Immigration Enforcement across the World: Drivers and Consequences of Cross-Country Variation in Deportation Risks
Immigration enforcement including the deportation of significant numbers of migrants who do not qualify for residence status back to their countries of origin is common practice in most destination countries. The European Union, for example, returned almost 2.2 million migrants over the last decade (Eurostat 2020), and the United States deported a total of 5.4 million migrants between 1997 and 2015, mainly to Latin America and the Caribbean (US Department of Homeland Security Various Years). For some countries, the inflow of returned migrants is of considerable size. For instance, 27,000 migrants were returned from the EU to Albania in 2016 alone, corresponding to one removal for every 100 persons of the country’s home population (Frontex 2017). For countries like El Salvador and Honduras, the cumulated inflow of deported migrants since the late-1990s is equivalent to roughly 4% of their population stocks (US Department of Homeland Security Various Years).
In spite of its magnitude, deportation patterns in host countries as well as their effects in migrants´ countries of origin lack thorough empirical investigation. A main reason for the scarcity of quantitative research on the drivers and consequences of deportation practices has been the lack of deportation data for a large country sample: Whereas considerable effort has been put into the collection of data on emigration and migrant remittances over the last two decades, no detailed annual country panel data on deportation corridors for a large sample of country pairs and over longer periods of time exists so far. As a result, few empirically backed theories have been developed on the links between enforced return and political or economic variables in host or origin countries.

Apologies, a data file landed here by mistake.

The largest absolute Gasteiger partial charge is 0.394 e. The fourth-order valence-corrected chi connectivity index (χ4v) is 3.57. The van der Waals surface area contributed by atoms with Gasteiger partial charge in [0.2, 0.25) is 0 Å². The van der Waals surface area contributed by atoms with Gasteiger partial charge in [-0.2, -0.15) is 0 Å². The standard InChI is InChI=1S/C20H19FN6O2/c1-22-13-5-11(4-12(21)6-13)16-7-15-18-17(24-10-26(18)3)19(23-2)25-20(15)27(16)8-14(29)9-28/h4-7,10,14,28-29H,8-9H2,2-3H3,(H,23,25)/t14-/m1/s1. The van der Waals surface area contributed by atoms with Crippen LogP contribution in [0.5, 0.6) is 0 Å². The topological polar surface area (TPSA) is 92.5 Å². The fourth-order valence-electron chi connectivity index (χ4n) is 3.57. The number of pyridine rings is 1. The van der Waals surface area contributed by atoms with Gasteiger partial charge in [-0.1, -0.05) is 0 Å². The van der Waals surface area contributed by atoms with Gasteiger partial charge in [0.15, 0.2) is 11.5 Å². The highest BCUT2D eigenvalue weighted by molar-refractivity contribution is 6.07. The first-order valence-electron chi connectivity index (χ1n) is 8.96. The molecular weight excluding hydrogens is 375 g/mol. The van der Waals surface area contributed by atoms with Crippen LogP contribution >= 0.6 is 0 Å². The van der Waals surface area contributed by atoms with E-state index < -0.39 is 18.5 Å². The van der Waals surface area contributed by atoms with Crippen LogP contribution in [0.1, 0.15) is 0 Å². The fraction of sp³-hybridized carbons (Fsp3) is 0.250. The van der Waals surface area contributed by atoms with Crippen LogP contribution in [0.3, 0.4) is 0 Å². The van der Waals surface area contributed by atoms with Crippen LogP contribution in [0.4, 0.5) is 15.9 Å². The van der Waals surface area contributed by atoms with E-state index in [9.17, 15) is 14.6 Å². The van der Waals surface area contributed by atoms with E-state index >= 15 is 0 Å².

The goal of this research is to assemble the first country-by-country data base on deportations from administrative sources in host countries in order to unpack aggregate patterns and mechanisms related to the political economy of deportation regimes in host countries as well as their consequences in migrants’ countries of origin. Regarding the political economy of deportation regimes in host countries, this research asks about determinants of selection into deportations, as well as changing dynamics over time. In migrants’ countries of origin, it studies effects of the inflow of deportees on selection patterns as reflected in the sociodemographic profile and skills of returnees as well as its external effects on social and political conflict.
Research is funded by Thyssen Foundation for two years starting in August or September 2022, with the possibility of extension for another year until September 2025.